Clinical and experimental evidence indicates that inflammatory processes contribute to the pathophysiology of epilepsy, but underlying
mechanisms remain mostly unknown. Using immunohistochemistry for CD45 (common leukocyte antigen) and CD3 (T-lymphocytes),
we show here microglial activation and infiltration of leukocytes in sclerotic tissue from patients with mesial temporal lobe epilepsy
(TLE), as well as in a model of TLE (intrahippocampal kainic acid injection), characterized by spontaneous, nonconvulsive focal seizures.
Using specific markers of lymphocytes, microglia, macrophages, and neutrophils in kainate-treated mice, we investigated with pharmacological
and genetic approaches the contribution of innate and adaptive immunity to kainate-induced inflammation and neurodegeneration.
Furthermore, we used EEG analysis in mutant mice lacking specific subsets of lymphocytes to explore the significance of
inflammatory processes for epileptogenesis. Blood– brain barrier disruption and neurodegeneration in the kainate-lesioned hippocampus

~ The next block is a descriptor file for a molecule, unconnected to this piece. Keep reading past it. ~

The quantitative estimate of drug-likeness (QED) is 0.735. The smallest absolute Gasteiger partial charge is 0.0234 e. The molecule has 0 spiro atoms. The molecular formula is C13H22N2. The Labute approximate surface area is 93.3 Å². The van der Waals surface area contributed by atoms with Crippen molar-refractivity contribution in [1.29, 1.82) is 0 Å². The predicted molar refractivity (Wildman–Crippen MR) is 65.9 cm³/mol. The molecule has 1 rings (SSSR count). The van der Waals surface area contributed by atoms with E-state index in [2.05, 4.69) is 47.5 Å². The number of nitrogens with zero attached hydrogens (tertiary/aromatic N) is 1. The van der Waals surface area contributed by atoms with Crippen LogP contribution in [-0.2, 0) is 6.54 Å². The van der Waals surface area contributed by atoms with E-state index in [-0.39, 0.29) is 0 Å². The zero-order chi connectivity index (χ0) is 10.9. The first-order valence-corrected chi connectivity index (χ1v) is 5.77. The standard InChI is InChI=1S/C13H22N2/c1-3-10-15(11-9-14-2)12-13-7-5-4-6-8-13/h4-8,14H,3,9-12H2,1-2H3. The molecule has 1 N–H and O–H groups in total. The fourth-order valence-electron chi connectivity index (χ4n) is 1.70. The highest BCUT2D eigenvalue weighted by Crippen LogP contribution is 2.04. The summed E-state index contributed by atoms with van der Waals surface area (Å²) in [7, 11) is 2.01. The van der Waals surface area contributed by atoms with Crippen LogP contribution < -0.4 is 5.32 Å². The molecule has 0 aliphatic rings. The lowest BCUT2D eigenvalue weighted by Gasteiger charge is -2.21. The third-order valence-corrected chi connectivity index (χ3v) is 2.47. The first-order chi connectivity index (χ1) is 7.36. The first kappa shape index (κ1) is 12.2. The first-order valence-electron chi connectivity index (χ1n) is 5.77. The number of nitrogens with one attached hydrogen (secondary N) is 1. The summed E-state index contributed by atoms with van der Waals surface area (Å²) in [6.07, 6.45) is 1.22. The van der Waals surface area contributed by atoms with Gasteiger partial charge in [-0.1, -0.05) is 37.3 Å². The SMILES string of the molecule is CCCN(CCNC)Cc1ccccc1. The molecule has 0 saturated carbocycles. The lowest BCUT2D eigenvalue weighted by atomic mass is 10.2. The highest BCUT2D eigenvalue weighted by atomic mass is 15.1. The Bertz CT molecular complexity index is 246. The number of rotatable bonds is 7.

were accompanied by sustained ICAM-1 upregulation, microglial cell activation, and infiltration of CD3+ T-cells. Moreover, macrophage
infiltration was observed, selectively in the dentate gyrus where prominent granule cell dispersion was evident. Unexpectedly,
depletion of peripheral macrophages by systemic clodronate liposome administration affected granule cell survival. Neurodegeneration
was aggravated in kainate-lesioned mice lacking T- and B-cells (RAG1-knock-out), because of delayed invasion by Gr-1+ neutrophils.
Most strikingly, these mutant mice exhibited early onset of spontaneous recurrent seizures, suggesting a strong impact of immunemediated
responses on network excitability. Together, the concerted action of adaptive and innate immunity triggered locally by intrahippocampal
kainate injection contributes seizure-suppressant and neuroprotective effects, shedding new light on neuroimmune
interactions in temporal lobe epilepsy.